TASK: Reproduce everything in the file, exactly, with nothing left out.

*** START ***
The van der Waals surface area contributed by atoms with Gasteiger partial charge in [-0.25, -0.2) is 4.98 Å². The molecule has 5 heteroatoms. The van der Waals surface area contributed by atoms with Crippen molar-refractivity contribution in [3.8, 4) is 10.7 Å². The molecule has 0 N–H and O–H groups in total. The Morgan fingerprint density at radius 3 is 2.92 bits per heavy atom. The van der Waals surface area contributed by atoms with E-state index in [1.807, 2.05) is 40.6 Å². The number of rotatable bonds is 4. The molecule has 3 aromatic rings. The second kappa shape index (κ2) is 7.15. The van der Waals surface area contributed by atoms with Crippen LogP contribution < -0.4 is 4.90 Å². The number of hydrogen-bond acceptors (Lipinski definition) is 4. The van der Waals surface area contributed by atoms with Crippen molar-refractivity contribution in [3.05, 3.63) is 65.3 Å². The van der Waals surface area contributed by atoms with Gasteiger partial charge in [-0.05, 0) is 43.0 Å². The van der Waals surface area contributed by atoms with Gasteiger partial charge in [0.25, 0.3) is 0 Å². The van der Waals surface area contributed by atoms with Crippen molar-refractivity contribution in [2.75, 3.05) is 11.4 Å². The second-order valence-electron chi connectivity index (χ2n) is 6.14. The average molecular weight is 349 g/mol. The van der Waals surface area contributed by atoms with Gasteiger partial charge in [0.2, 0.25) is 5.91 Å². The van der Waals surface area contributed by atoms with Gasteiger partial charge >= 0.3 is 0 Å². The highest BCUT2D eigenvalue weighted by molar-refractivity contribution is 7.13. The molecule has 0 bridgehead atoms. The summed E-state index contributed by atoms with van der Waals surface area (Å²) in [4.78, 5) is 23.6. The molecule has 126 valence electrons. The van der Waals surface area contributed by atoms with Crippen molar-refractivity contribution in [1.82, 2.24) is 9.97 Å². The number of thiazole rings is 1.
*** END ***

The van der Waals surface area contributed by atoms with Gasteiger partial charge in [-0.25, -0.2) is 4.98 Å². The molecule has 5 heteroatoms. The van der Waals surface area contributed by atoms with Crippen molar-refractivity contribution in [3.8, 4) is 10.7 Å². The molecule has 0 N–H and O–H groups in total. The Morgan fingerprint density at radius 3 is 2.92 bits per heavy atom. The van der Waals surface area contributed by atoms with E-state index in [1.807, 2.05) is 40.6 Å². The number of rotatable bonds is 4. The molecule has 3 aromatic rings. The second kappa shape index (κ2) is 7.15. The van der Waals surface area contributed by atoms with Crippen LogP contribution < -0.4 is 4.90 Å². The number of hydrogen-bond acceptors (Lipinski definition) is 4. The van der Waals surface area contributed by atoms with Crippen molar-refractivity contribution in [3.05, 3.63) is 65.3 Å². The van der Waals surface area contributed by atoms with Gasteiger partial charge in [-0.05, 0) is 43.0 Å². The van der Waals surface area contributed by atoms with Gasteiger partial charge in [0.25, 0.3) is 0 Å². The van der Waals surface area contributed by atoms with Crippen molar-refractivity contribution in [2.75, 3.05) is 11.4 Å². The second-order valence-electron chi connectivity index (χ2n) is 6.14. The average molecular weight is 349 g/mol. The van der Waals surface area contributed by atoms with Gasteiger partial charge in [0.2, 0.25) is 5.91 Å². The van der Waals surface area contributed by atoms with Gasteiger partial charge >= 0.3 is 0 Å². The highest BCUT2D eigenvalue weighted by molar-refractivity contribution is 7.13. The molecule has 0 bridgehead atoms. The summed E-state index contributed by atoms with van der Waals surface area (Å²) in [4.78, 5) is 23.6. The molecule has 126 valence electrons. The van der Waals surface area contributed by atoms with Crippen molar-refractivity contribution in [1.82, 2.24) is 9.97 Å². The number of thiazole rings is 1.